Shivananda Shahapur
Making villages self-reliant
This article originally appeared in CRI content has now been subsumed in The views expressed here are personal and do not necessarily reflect those of the editors of

One of the biggest problems India is facing today is unemployment. It is even worse in the rural regions. Many traditional jobs such as pottery, cobbler, goldsmith, etc., are fast diminishing in the rural areas. The main reason that can be attributed to this, is the mass migration of the villagers to the nearby towns and metro cities.

The only ‘major’ occupation that is existent in villages today continues to be agriculture. Unfortunately, due to the division of agricultural land among successive generations, many of the families are today, left with only 1-2 acres. The introduction of Special Economic Zones (SEZ) and expansion of the cities is further adding to their already existing problems. Due to various such hindrances, many of the farmers are now reduced to mere agricultural labourers.

Both the central governments and the state governments have tried to contain the mass migration of the rural masses and provide employment to them through various programs such as the  Mahatma Gandhi National Rural Employment Guarantee Act (MNREGA), Pradhan Mantri Gram Sadak Yojana (PMGSY) etc., Barring the corruption and fault lines that exist in these schemes, the villagers are still employed only for a period of 100 days in a year and do not help them in becoming self dependent in any way.

Ever since India got its independence, there have been various schemes, programmes aimed at developing rural areas. Today, there are roads, hospitals, electricity, schools, drainage and other such basic facilities that have been provided by the governments. But in reality, the financial condition of the villagers has not improved to a great extent. In other words, many of them continue to stay in ‘below poverty line’ condition.

There should be a concerted effort by both the state and central governments to not only restrict the migration of villagers, but also, an attempt should be to make them as self dependent as possible. The only way to solve this problem is, in addition to the ‘employment guarantee schemes‘, ‘employment generation schemes‘ should also be implemented.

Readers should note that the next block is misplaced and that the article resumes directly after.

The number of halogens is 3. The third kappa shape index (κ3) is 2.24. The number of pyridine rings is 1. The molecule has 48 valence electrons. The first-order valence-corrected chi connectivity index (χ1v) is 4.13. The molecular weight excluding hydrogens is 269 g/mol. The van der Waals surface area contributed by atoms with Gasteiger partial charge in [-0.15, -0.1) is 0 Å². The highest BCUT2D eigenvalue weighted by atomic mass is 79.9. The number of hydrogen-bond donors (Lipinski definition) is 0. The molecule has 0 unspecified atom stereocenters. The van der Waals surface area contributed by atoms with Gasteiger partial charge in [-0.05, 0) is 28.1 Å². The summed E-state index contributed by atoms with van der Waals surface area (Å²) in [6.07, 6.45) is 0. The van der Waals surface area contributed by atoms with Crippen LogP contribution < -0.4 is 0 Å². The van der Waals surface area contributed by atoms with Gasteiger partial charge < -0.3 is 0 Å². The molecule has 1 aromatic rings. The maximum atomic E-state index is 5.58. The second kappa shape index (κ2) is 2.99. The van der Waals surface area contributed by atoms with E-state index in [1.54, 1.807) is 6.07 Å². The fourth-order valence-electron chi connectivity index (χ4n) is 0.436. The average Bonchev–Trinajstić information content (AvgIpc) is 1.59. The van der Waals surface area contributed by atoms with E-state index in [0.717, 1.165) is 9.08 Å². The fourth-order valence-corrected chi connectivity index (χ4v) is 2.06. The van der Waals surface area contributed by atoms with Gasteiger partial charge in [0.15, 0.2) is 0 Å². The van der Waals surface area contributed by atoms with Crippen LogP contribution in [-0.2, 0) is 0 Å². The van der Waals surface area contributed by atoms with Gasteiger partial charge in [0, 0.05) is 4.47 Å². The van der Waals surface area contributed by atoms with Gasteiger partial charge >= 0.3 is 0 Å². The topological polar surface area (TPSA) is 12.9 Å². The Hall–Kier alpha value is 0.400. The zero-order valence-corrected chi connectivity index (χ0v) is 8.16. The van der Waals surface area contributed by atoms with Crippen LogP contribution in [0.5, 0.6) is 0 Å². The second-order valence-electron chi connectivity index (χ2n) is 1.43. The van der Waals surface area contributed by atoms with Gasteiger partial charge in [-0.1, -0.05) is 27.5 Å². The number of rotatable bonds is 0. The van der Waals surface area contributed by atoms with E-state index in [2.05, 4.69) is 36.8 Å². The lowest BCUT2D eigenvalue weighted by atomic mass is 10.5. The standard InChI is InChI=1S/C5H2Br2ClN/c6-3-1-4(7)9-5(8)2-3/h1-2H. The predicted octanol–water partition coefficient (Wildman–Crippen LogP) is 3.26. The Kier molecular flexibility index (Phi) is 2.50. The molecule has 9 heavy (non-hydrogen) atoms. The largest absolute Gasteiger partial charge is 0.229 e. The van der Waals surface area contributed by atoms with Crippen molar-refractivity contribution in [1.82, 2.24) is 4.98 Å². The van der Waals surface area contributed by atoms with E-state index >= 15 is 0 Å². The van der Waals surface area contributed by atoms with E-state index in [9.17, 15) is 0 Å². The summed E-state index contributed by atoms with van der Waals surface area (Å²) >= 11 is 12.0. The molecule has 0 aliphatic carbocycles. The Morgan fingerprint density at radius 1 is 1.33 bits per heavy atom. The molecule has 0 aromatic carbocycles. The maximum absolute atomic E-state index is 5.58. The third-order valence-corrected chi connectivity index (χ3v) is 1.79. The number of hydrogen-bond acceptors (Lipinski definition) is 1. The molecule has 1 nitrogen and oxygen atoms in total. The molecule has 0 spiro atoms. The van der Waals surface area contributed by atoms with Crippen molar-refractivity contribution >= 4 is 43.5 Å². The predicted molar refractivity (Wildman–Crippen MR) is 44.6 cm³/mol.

According to the census reports, each family in a village earn up to Rs.60,000 per annum. The central government figures peg it even below at Rs.48,000 per annum. This amount can only meet their daily requirements; expenses like marriage, medical ailments, construction activities, etc. can never be met. This leads to the villager borrowing money at high interest rates and ultimately succumbs into the vicious circle of debt.

The plight of the women in rural areas is even more pitiable. Not only does she have to work in the fields/projects, she also has the burden of looking after her family as well. So it becomes all the more important to ensure the conditions of the women and the villagers at large are improved.

To address this issue, we try and put forward a small experiment that was carried out in a small village by the name Varkod, which is situated about 20 kilometers away from Mysore, Karnataka. Families in a section of the village were provided with two cows at a subsidized amount and interest free loans. The villagers were taught the importance of dairy farming and the benefits of using the organic manure as a replacement of inorganic manure.

Soon with the yield of 6 litres of milk every day, the villagers, mostly women were able to earn a sum of Rs.7200 per month by merely selling milk to the nearby dairy. The annual income they earned by selling the milk was about Rs.86,400. If we also include the cost saved by avoiding the usage of inorganic manure, the sum will be much higher.

Now, consider the fact that the man of the family continues to work in the fields and other government schemes and manages to earn about Rs. 48,000 (central government figure). Add the sum of Rs. 86400 to this, which will be come up to Rs. 1,34,000.

This above figure is sufficient for the family to lead a contended life and also avoids the migration of the rural masses to a great extent. Started with just 3-4 families, this was successfully expanded to 68 families of the village who availed this benefit and are today in happier and better situation.

This was only one experiment which could bring in lot of positive changes in the tiny village called Varkod. There are various such solutions that can be implemented to usher in change and bring about developments in the rural hinterland of India.

I end with the following quote by someone who has very extremely dedicated and passionate about the rural development or what he called ‘Gram Swaraj’.

I would say that if the village perishes India will perish too. India will be no more India. Her own mission in the world will get lost. The revival of the village is possible only when it is no more exploited. Industrialization on a mass scale will necessarily lead to passive or active exploitation of the villagers as the problems of competition and marketing come in. Therefore we have to concentrate on the village being self-contained, manufacturing mainly for use. Provided this character of the village industry is maintained, there would be no objection to villagers using even the modern machines and tools that they can make and can afford to use. Only they should not be used as a means of exploitation of others.

– M. K. Gandhi